To add insult to injury, Charlie gave the stairs a good scratch on his way down which led to a gentle but firm telling off and a short flight for him to the scratching post where I put his paws up against it so he knew where he should be scratching. He looked at me as if to say, “yeah it’s fine here Mum but not as fun”. Suddenly I had a brainwave. I remembered the lady from Cats Protection telling me that the cats would show me where things needed to go. I grabbed one of the scratching posts and put it at the top of the stairs. Then I dragged a toy across the top of it. Socks immediately powered up the stairs and climbed right to the top of the post. Charlie chased Socks and ended up scratching the bottom of the post. Success! The stairs were rescued!
It was easy to find the right food bowl location for the cats (anywhere!). We did end up balancing Sock’s food bowl on the slightly raised recycling bin as she seemed to be happier eating higher up, away from Charlie, and it gave us more time to prevent any stealing from her bowl after he had finished his food. I had heard that the main rule about water is that it has to be kept in a separate place from their food. Of course, all cats are different so some may think this is fine! I moved the fountain to the other side of the kitchen which was approved by both cats.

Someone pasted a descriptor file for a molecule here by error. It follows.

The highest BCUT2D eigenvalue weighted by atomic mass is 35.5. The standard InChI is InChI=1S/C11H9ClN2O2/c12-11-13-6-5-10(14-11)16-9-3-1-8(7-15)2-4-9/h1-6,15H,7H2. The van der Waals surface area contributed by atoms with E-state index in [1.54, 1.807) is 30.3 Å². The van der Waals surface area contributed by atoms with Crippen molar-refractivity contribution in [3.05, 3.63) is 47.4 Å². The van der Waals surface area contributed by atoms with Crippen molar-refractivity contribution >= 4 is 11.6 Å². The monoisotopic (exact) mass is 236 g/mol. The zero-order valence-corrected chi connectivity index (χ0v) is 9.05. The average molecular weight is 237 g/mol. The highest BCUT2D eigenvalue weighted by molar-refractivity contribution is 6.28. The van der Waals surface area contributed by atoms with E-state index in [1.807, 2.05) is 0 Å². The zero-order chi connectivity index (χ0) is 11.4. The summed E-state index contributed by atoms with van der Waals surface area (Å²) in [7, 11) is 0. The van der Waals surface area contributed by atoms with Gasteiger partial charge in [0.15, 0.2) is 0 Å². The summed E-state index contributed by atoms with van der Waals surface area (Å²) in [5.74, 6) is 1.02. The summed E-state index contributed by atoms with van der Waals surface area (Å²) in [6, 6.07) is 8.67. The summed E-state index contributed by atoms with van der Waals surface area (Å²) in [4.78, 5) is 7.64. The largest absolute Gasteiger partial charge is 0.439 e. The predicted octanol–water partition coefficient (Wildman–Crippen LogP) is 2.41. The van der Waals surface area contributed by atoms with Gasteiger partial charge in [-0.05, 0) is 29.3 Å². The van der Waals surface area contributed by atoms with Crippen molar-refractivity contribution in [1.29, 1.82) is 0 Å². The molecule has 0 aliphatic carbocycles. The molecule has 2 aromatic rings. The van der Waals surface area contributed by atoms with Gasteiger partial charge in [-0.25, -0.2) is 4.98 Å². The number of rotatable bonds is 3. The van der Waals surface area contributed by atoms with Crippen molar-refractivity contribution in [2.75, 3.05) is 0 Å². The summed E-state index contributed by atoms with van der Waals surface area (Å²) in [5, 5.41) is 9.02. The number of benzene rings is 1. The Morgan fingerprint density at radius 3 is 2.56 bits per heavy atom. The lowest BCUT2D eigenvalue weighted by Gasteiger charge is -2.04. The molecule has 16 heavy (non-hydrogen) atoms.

By the end of the first week, I was getting a little nervous about Charlie’s lack of litter tray action. He was only using the litter tray in the kitchen once every three days and didn’t appear to enjoy the experience at all. We didn’t either, as he absolutely stank the house out and produced enough poop to impress a spaniel. I set my boyfriend, the stonger smeller of the two of us, the task of sniffing round the house to check whether he had gone anywhere else. Sure enough, he found that one of the cats had been spraying the front door mat and one had gone in a plant pot. I hoped they were just taking a while to get used to their new litter and litter trays. I had already gone from wood pellets back to clay but I wondered if something else was the matter.
I decided to stop worrying and take Charlie to the vet in case he had constipation. Unfortunately, I had to take him on my own. What Charlie doesn’t have in stealth and intelligence, he has in brute strength. Once I had opened the cage and tried to lift him in, he performed a perfect spread eagle position. Only by tossing a load of treats into the cage, did I get him in. Then he howled for the whole three minute drive to the vet.